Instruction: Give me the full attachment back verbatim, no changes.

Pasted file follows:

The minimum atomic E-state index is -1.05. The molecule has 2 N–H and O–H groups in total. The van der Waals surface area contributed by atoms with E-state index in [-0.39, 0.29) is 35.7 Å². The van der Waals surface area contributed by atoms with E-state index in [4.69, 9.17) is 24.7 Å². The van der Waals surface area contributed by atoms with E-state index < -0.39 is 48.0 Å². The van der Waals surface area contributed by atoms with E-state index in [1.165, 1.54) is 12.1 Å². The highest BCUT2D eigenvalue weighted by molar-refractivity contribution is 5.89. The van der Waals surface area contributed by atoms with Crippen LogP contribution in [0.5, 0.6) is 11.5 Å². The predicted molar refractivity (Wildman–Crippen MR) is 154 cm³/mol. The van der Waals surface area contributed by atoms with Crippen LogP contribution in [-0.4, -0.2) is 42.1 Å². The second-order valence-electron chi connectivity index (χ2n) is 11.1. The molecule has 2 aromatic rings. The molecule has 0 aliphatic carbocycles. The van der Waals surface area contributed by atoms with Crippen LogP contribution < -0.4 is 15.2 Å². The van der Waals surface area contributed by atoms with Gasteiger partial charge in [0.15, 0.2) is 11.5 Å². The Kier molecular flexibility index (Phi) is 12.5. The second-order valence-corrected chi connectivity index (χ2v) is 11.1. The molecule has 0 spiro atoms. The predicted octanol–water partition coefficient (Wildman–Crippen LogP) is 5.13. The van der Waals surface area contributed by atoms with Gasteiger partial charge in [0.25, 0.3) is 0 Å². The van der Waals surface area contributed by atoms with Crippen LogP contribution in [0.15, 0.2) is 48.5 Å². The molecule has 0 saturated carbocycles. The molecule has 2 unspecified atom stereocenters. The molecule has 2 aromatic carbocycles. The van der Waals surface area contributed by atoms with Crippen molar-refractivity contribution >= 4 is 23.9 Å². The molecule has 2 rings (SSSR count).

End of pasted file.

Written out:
The minimum atomic E-state index is -1.05. The molecule has 2 N–H and O–H groups in total. The van der Waals surface area contributed by atoms with E-state index in [-0.39, 0.29) is 35.7 Å². The van der Waals surface area contributed by atoms with E-state index in [4.69, 9.17) is 24.7 Å². The van der Waals surface area contributed by atoms with E-state index < -0.39 is 48.0 Å². The van der Waals surface area contributed by atoms with E-state index in [1.165, 1.54) is 12.1 Å². The highest BCUT2D eigenvalue weighted by molar-refractivity contribution is 5.89. The van der Waals surface area contributed by atoms with Crippen LogP contribution in [0.5, 0.6) is 11.5 Å². The predicted molar refractivity (Wildman–Crippen MR) is 154 cm³/mol. The van der Waals surface area contributed by atoms with Crippen LogP contribution in [-0.4, -0.2) is 42.1 Å². The second-order valence-electron chi connectivity index (χ2n) is 11.1. The molecule has 2 aromatic rings. The molecule has 0 aliphatic carbocycles. The van der Waals surface area contributed by atoms with Crippen LogP contribution < -0.4 is 15.2 Å². The van der Waals surface area contributed by atoms with Gasteiger partial charge in [0.15, 0.2) is 11.5 Å². The Kier molecular flexibility index (Phi) is 12.5. The second-order valence-corrected chi connectivity index (χ2v) is 11.1. The molecule has 0 spiro atoms. The predicted octanol–water partition coefficient (Wildman–Crippen LogP) is 5.13. The van der Waals surface area contributed by atoms with Gasteiger partial charge in [0.25, 0.3) is 0 Å². The van der Waals surface area contributed by atoms with Crippen LogP contribution in [0.15, 0.2) is 48.5 Å². The molecule has 0 saturated carbocycles. The molecule has 2 unspecified atom stereocenters. The molecule has 2 aromatic carbocycles. The van der Waals surface area contributed by atoms with Crippen molar-refractivity contribution >= 4 is 23.9 Å². The molecule has 2 rings (SSSR count).